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OR ANNIE DOE: WF, 14-25, found in Josephine County, OR - 19 Aug 1971 *Annie Lehman*

Discussion in 'Identified!' started by DaisyChains, Mar 19, 2016.

  1. DaisyChains

    DaisyChains Bronze Member

  2. DaisyChains

    DaisyChains Bronze Member

    Who Is Oregon's Annie Doe?
    by Amelia Templeton OPB | Sept. 6, 2015 2:30 p.m. | Updated: Sept. 8, 2015 6:35 p.m.

    In 1971, a man and his son found the scattered remains of a young woman while they were camping in the woods just north of the Oregon-California border.

A pink and tan houndstooth coat was wrapped around the woman’s head. Nearby, investigators found 38 cents, a map of recreational sites in Northern California and a knife.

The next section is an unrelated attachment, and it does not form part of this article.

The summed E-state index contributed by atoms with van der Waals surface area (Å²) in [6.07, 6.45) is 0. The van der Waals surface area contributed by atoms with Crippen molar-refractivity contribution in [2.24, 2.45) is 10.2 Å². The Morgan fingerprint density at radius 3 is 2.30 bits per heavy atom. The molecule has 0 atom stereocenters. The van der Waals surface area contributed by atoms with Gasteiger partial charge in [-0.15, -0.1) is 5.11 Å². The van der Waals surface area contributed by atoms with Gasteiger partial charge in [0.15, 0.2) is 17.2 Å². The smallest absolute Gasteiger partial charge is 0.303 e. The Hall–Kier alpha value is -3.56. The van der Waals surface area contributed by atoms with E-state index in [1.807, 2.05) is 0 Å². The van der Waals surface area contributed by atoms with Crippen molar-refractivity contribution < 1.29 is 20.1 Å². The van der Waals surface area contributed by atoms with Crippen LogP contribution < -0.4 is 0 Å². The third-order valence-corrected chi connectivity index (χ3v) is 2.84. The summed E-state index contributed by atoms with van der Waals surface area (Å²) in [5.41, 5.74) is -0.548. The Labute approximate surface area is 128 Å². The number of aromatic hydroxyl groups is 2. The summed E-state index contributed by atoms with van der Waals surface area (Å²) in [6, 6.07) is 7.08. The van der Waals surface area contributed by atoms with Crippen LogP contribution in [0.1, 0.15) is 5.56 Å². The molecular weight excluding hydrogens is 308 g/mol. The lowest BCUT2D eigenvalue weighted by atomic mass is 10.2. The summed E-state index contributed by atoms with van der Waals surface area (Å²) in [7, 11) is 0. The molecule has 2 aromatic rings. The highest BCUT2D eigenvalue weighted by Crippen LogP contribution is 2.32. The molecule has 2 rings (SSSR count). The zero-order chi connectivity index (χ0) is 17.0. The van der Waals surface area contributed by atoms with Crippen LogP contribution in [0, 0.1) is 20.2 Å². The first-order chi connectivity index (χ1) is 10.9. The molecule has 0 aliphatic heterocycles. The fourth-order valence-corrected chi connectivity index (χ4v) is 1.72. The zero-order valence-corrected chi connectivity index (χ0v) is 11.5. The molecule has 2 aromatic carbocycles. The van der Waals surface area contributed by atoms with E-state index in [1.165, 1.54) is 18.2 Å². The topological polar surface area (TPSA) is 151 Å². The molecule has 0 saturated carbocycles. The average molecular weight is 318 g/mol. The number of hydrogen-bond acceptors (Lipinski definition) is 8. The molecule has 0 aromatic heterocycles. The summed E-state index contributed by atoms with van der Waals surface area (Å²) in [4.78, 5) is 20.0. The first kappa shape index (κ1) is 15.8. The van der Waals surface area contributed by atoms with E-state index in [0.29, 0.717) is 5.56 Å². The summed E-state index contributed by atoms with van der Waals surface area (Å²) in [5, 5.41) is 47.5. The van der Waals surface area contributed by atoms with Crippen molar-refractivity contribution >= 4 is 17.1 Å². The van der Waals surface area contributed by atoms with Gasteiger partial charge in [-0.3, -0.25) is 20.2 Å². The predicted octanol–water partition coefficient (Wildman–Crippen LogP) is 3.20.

More than 44 years later, a small team of scientists and investigators are still trying to figure out who that young woman was.

    “Somebody out there is missing her. Or was missing her,” said Kari Lee, a Josephine County deputy and evidence technician.

If the woman were alive today, she would be between 58 and 69 years old.

    “She’s poised to be identified,” said Dr. Nici Vance, a forensic anthropologist with the Oregon State Medical Examiner’s Office. “But there’s a time continuum that we can’t stop.”

    The woman with the pink coat is one of more than 100 unidentified bodies in Oregon. The cases span decades. They include a woman who was found floating in the Willamette River in 1946, her hair in curlers and pins, and a man’s jawbone that was pulled up in a fisherman’s crab pot in April of this year near the mouth of the Columbia River.